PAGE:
International lenders must stop incentivizing Pakistan’s bad behavior.
The IMF and Pakistan are in talks again on another bailout package. Pakistan is in need of a multi-billion dollar loan to, well, pay off another multi-billion dollar loan obtained from the same lender. This time around though, the IMF appears to have made it clear to Pakistan that the “soft terms” of the bailout package will be provided only after a satisfactory review of Pakistan’s macroeconomic indicators:
The visiting IMF mission, headed by Jeffery Franks, on Wednesday communicated to Pakistan in plain words that no free lunch would be offered this time.
In talks with Finance Minister Ishaq Dar, the IMF officials clearly said soft terms for the next bailout package could only be extended after reviewing the country’s economic health and the assurance that plans of the government to stabilise the macro-economic indicators would materialise through a credible mechanism.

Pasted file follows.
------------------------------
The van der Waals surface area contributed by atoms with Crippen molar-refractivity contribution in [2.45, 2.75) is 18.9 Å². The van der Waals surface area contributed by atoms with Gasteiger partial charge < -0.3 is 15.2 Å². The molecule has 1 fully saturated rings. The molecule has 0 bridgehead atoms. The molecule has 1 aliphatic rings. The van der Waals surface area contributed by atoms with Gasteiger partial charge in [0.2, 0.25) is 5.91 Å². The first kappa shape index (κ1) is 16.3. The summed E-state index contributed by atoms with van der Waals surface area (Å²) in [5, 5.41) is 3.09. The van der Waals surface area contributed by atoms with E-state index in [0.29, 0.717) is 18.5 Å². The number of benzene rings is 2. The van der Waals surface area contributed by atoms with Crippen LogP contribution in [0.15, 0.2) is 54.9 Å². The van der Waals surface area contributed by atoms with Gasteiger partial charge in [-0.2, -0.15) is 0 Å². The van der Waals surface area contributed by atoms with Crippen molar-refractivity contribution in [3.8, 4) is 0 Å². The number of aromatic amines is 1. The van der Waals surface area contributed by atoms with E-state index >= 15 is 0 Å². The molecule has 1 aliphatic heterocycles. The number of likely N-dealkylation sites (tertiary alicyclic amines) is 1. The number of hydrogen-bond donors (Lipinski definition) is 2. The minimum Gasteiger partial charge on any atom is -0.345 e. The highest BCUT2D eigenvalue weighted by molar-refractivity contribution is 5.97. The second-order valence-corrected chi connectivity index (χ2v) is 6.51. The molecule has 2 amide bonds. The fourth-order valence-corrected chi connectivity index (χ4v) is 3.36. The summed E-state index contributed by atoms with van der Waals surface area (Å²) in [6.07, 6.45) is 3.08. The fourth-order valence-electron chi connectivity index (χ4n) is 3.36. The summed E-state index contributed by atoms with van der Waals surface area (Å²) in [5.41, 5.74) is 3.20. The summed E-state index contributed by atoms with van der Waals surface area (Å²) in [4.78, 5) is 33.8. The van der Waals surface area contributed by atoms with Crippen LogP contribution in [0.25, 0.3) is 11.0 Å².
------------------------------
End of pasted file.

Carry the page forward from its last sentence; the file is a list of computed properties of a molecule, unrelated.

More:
“If the IMF is not satisfied, then a bailout package will be offered with strict conditions,” said a senior official who was part of the negotiations with the visiting IMF mission. Pakistan and the IMF here on Wednesday initiated the crucial talks on the ailing economy and discussed the way forward keeping in view the proposed budget of the government. [The News]
To their credit, IMF’s discussions on a bailout package will no longer be only with Islamabad, but with the other four provincial governments as well. This is especially important given the largely region-centric mandate of the May 2013 elections in Pakistan.
But at the same time, it is perplexing that much of the haggling is over the terms of the loan and not over the granting of the loan itself, which appears to be a foregone conclusion. Surely, a country that cannot perform the fairly basic function of collecting taxes from its citizens and instead chooses to increase its (reported) defense budget by 10 per cent year-on-year, is incompetent, irresponsible or both.
And the less said about Pakistan’s benevolent financial grants to terrorist groups like the Jamaat ud-Dawa, the better. Pakistan’s international lenders ought to reward good behavior, but not incentivize the status quo. If the Soviet Union wasn’t too big to fail, neither is Pakistan.